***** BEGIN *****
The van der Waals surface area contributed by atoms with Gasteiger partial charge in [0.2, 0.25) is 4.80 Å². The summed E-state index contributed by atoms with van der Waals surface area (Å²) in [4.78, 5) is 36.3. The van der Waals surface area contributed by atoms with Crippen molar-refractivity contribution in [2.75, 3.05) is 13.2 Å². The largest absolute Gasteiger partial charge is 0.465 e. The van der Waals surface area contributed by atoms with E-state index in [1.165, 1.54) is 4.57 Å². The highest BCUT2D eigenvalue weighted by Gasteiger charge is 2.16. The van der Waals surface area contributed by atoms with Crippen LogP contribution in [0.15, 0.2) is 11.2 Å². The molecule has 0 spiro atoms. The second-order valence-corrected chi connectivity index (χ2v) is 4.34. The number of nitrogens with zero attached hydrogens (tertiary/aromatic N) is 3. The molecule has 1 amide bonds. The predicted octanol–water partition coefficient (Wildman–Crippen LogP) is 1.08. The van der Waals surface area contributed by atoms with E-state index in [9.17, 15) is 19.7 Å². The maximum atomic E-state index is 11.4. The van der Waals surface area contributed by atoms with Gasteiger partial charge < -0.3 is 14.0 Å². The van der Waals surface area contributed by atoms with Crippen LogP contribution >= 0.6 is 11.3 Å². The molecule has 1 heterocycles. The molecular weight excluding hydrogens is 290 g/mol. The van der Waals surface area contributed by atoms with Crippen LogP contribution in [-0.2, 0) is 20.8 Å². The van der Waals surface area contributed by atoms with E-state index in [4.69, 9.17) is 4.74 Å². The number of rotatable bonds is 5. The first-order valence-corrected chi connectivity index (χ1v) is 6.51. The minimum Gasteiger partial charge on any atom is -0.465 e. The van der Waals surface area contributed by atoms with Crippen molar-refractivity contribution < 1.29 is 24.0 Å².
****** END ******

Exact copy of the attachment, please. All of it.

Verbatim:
The van der Waals surface area contributed by atoms with Gasteiger partial charge in [0.2, 0.25) is 4.80 Å². The summed E-state index contributed by atoms with van der Waals surface area (Å²) in [4.78, 5) is 36.3. The van der Waals surface area contributed by atoms with Crippen molar-refractivity contribution in [2.75, 3.05) is 13.2 Å². The largest absolute Gasteiger partial charge is 0.465 e. The van der Waals surface area contributed by atoms with E-state index in [1.165, 1.54) is 4.57 Å². The highest BCUT2D eigenvalue weighted by Gasteiger charge is 2.16. The van der Waals surface area contributed by atoms with Crippen LogP contribution in [0.15, 0.2) is 11.2 Å². The molecule has 0 spiro atoms. The second-order valence-corrected chi connectivity index (χ2v) is 4.34. The number of nitrogens with zero attached hydrogens (tertiary/aromatic N) is 3. The molecule has 1 amide bonds. The predicted octanol–water partition coefficient (Wildman–Crippen LogP) is 1.08. The van der Waals surface area contributed by atoms with E-state index in [9.17, 15) is 19.7 Å². The maximum atomic E-state index is 11.4. The van der Waals surface area contributed by atoms with Gasteiger partial charge < -0.3 is 14.0 Å². The van der Waals surface area contributed by atoms with Crippen LogP contribution >= 0.6 is 11.3 Å². The molecule has 1 heterocycles. The molecular weight excluding hydrogens is 290 g/mol. The van der Waals surface area contributed by atoms with Crippen LogP contribution in [-0.2, 0) is 20.8 Å². The van der Waals surface area contributed by atoms with E-state index in [4.69, 9.17) is 4.74 Å². The number of rotatable bonds is 5. The first-order valence-corrected chi connectivity index (χ1v) is 6.51. The minimum Gasteiger partial charge on any atom is -0.465 e. The van der Waals surface area contributed by atoms with Crippen molar-refractivity contribution < 1.29 is 24.0 Å².